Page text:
A study on the genetic variation of rodents on the island continent, which has lost more mammals than any other country in the last two hundred years, Australian biologists Goldian mouse “Never completely turned off”.
Finally a mouse with good news in Australia. This year the island nation faces For a rodent invasion, as described “Natural Disaster” By the authorities, A study by biologists from the Australian National University, Provided by Wise, Reveals that a race “Considered extinct for over 150 years” Found alive on an island off the coast of Australia. It directed scientists “Taxonomy Revived”.
This breed, the Golds Mouse (Pseudomonas aeruginosa), Was once in much of Australia, but its population declined in the 1840s “Shortly after the arrival of the Europeans on the continent”, Explains the US site.
The island is home to flora and fauna “Unique in the world”, 86% of its mammals are found nowhere else, Reminiscent of the Australian Channel site ABC. But Australia has lost more mammals than any other country in the last two hundred years, and 34 terrestrial species have been declared extinct since Europeans first set foot on the continent in 1788. Native rodents also count “Almost half of these destructions”, Note ABC.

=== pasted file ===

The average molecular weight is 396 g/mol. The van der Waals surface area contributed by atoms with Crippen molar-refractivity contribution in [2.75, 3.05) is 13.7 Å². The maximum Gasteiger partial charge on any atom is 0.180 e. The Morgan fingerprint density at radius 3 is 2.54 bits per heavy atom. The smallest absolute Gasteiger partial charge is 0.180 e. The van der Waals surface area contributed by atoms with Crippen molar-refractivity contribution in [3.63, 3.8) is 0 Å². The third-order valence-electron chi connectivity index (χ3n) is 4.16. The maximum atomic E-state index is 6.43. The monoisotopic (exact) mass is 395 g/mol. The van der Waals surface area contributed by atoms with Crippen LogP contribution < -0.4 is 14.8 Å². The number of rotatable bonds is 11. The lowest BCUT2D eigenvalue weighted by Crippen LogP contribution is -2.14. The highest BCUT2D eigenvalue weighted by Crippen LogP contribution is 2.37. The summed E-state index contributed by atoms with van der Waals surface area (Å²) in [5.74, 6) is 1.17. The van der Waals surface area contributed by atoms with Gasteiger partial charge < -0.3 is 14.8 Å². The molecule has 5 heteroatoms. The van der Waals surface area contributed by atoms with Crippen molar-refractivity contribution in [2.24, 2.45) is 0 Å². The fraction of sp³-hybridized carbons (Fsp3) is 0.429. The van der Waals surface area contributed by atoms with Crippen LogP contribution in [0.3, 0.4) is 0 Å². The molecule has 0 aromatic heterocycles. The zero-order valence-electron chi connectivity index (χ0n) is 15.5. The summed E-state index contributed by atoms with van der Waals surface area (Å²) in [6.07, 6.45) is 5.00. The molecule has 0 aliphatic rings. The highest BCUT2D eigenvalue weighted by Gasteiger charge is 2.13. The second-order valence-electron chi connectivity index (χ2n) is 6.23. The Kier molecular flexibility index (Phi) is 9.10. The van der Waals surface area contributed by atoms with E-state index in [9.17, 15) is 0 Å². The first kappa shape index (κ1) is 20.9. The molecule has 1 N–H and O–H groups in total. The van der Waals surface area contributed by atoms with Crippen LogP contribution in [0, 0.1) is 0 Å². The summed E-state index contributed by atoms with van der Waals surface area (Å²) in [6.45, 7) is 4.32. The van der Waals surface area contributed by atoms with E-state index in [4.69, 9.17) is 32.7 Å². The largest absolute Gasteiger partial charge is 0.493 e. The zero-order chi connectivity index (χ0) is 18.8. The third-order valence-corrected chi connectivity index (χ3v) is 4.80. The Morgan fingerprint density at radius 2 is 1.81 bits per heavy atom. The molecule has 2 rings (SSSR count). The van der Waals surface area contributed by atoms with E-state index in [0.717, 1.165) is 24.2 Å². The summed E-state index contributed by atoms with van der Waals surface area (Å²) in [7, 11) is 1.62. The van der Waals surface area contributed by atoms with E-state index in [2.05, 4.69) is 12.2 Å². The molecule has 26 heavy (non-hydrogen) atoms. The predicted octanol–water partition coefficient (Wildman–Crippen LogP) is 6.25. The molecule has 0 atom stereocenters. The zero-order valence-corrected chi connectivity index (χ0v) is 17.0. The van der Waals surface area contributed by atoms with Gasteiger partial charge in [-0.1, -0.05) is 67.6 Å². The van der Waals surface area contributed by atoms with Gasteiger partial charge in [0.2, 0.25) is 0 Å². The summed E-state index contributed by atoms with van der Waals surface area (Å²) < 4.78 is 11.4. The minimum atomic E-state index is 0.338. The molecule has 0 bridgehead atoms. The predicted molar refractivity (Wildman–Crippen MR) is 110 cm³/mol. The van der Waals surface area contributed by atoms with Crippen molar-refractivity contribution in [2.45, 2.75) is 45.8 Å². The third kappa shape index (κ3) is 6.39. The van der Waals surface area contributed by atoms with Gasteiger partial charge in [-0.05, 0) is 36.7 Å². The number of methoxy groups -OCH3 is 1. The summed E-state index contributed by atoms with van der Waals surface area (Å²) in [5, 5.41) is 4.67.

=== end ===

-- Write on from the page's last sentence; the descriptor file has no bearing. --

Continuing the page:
The team, led by biologist Emily Roycroft, sought to assess the genetic diversity of Australian rodents prior to European colonization. The researchers extractedADN Of the eight extinct species from specimens collected 120 to 184 years ago.
When they examined the genes of the Golden Mouse model, they found that it matched a species currently living in the islands of the Shark Bay of Western Australia, known as the Shark Bay Mouse or Jungari. So it refers to the Gold Mouse “Never completely turned off”, Underscores the Australian media.
Wise The study, led by Emily Roycroft, confirms that Australian rodents, given their abundance and genetic variation “Florist“Before European Colonialism. According to the biologist, the Golden Mouse is in danger of extinction, and the loss of many native rodents is bad news:
Native rodents feed on many plants, fungi and invertebrates, and are prey to many native carnivores. In the absence of native rodents, the entire Australian ecosystem is in danger of collapsing. ”